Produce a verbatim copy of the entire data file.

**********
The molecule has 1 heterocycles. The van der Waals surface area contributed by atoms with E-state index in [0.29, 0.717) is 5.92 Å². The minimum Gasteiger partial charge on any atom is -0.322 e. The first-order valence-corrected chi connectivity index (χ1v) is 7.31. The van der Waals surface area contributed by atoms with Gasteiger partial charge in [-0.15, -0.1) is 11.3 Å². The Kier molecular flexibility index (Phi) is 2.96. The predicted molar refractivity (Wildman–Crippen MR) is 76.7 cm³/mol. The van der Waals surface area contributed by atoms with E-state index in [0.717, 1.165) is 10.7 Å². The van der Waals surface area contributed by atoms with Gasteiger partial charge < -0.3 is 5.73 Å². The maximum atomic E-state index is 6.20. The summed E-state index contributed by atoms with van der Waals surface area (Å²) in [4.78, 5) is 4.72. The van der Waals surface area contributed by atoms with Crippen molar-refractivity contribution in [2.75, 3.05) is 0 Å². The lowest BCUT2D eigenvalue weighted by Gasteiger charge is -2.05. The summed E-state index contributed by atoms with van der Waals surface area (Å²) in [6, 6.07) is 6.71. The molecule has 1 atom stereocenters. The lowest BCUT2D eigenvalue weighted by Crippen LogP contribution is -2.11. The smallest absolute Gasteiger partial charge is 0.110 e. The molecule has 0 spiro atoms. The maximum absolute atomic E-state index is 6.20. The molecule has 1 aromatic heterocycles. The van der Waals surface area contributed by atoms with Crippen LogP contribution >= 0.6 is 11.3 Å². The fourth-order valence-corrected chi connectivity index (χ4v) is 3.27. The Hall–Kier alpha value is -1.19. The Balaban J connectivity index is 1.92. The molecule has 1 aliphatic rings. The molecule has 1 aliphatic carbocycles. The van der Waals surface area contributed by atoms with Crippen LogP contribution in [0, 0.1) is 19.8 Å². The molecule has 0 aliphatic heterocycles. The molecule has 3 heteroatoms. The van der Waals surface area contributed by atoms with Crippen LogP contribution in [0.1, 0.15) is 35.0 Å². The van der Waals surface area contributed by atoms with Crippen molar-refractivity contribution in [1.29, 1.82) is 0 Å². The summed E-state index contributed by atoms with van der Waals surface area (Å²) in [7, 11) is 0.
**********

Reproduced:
The molecule has 1 heterocycles. The van der Waals surface area contributed by atoms with E-state index in [0.29, 0.717) is 5.92 Å². The minimum Gasteiger partial charge on any atom is -0.322 e. The first-order valence-corrected chi connectivity index (χ1v) is 7.31. The van der Waals surface area contributed by atoms with Gasteiger partial charge in [-0.15, -0.1) is 11.3 Å². The Kier molecular flexibility index (Phi) is 2.96. The predicted molar refractivity (Wildman–Crippen MR) is 76.7 cm³/mol. The van der Waals surface area contributed by atoms with E-state index in [0.717, 1.165) is 10.7 Å². The van der Waals surface area contributed by atoms with Gasteiger partial charge < -0.3 is 5.73 Å². The maximum atomic E-state index is 6.20. The summed E-state index contributed by atoms with van der Waals surface area (Å²) in [4.78, 5) is 4.72. The van der Waals surface area contributed by atoms with Crippen molar-refractivity contribution in [2.75, 3.05) is 0 Å². The lowest BCUT2D eigenvalue weighted by Gasteiger charge is -2.05. The summed E-state index contributed by atoms with van der Waals surface area (Å²) in [6, 6.07) is 6.71. The molecule has 1 atom stereocenters. The lowest BCUT2D eigenvalue weighted by Crippen LogP contribution is -2.11. The smallest absolute Gasteiger partial charge is 0.110 e. The molecule has 0 spiro atoms. The maximum absolute atomic E-state index is 6.20. The molecule has 1 aromatic heterocycles. The van der Waals surface area contributed by atoms with Crippen LogP contribution >= 0.6 is 11.3 Å². The fourth-order valence-corrected chi connectivity index (χ4v) is 3.27. The Hall–Kier alpha value is -1.19. The Balaban J connectivity index is 1.92. The molecule has 1 aliphatic rings. The molecule has 1 aliphatic carbocycles. The van der Waals surface area contributed by atoms with Crippen LogP contribution in [0, 0.1) is 19.8 Å². The molecule has 0 aliphatic heterocycles. The molecule has 3 heteroatoms. The van der Waals surface area contributed by atoms with Crippen LogP contribution in [0.1, 0.15) is 35.0 Å². The van der Waals surface area contributed by atoms with Crippen molar-refractivity contribution in [1.29, 1.82) is 0 Å². The summed E-state index contributed by atoms with van der Waals surface area (Å²) in [7, 11) is 0.